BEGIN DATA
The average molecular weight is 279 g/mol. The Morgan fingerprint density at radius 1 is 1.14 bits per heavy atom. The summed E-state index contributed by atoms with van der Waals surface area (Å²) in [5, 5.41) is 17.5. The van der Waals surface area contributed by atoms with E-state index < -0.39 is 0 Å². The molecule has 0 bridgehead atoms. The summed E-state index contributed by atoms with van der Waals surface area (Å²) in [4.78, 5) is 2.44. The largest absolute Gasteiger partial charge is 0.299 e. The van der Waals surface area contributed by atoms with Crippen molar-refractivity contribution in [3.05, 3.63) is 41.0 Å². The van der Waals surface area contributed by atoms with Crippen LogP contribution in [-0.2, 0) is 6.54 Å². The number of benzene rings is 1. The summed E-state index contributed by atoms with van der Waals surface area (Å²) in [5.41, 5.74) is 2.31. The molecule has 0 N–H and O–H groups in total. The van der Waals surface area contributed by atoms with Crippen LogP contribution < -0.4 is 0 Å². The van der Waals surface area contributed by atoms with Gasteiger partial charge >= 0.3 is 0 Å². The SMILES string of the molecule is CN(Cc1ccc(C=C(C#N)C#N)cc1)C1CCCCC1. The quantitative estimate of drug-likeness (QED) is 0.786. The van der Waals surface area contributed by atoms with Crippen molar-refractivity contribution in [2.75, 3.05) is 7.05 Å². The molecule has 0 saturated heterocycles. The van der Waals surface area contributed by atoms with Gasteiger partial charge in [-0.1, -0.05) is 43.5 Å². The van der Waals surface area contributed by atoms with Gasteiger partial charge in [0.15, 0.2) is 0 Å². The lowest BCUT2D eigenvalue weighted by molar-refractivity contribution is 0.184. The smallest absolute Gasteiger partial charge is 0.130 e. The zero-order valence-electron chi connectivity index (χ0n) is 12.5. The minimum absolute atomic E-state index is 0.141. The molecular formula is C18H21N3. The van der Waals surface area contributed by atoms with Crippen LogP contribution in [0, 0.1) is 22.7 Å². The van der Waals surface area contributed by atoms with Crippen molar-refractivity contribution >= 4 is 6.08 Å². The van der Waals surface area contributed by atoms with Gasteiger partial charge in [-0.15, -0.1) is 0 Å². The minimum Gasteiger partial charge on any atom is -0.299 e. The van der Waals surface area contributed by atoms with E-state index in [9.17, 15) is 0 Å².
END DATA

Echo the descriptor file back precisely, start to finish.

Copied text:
The average molecular weight is 279 g/mol. The Morgan fingerprint density at radius 1 is 1.14 bits per heavy atom. The summed E-state index contributed by atoms with van der Waals surface area (Å²) in [5, 5.41) is 17.5. The van der Waals surface area contributed by atoms with E-state index < -0.39 is 0 Å². The molecule has 0 bridgehead atoms. The summed E-state index contributed by atoms with van der Waals surface area (Å²) in [4.78, 5) is 2.44. The largest absolute Gasteiger partial charge is 0.299 e. The van der Waals surface area contributed by atoms with Crippen molar-refractivity contribution in [3.05, 3.63) is 41.0 Å². The van der Waals surface area contributed by atoms with Crippen LogP contribution in [-0.2, 0) is 6.54 Å². The number of benzene rings is 1. The summed E-state index contributed by atoms with van der Waals surface area (Å²) in [5.41, 5.74) is 2.31. The molecule has 0 N–H and O–H groups in total. The van der Waals surface area contributed by atoms with Crippen LogP contribution < -0.4 is 0 Å². The van der Waals surface area contributed by atoms with Gasteiger partial charge >= 0.3 is 0 Å². The SMILES string of the molecule is CN(Cc1ccc(C=C(C#N)C#N)cc1)C1CCCCC1. The quantitative estimate of drug-likeness (QED) is 0.786. The van der Waals surface area contributed by atoms with Crippen molar-refractivity contribution in [2.75, 3.05) is 7.05 Å². The molecule has 0 saturated heterocycles. The van der Waals surface area contributed by atoms with Gasteiger partial charge in [-0.1, -0.05) is 43.5 Å². The van der Waals surface area contributed by atoms with Gasteiger partial charge in [0.15, 0.2) is 0 Å². The lowest BCUT2D eigenvalue weighted by molar-refractivity contribution is 0.184. The smallest absolute Gasteiger partial charge is 0.130 e. The zero-order valence-electron chi connectivity index (χ0n) is 12.5. The minimum absolute atomic E-state index is 0.141. The molecular formula is C18H21N3. The van der Waals surface area contributed by atoms with Crippen LogP contribution in [0, 0.1) is 22.7 Å². The van der Waals surface area contributed by atoms with Crippen molar-refractivity contribution >= 4 is 6.08 Å². The van der Waals surface area contributed by atoms with Gasteiger partial charge in [-0.15, -0.1) is 0 Å². The minimum Gasteiger partial charge on any atom is -0.299 e. The van der Waals surface area contributed by atoms with E-state index in [9.17, 15) is 0 Å².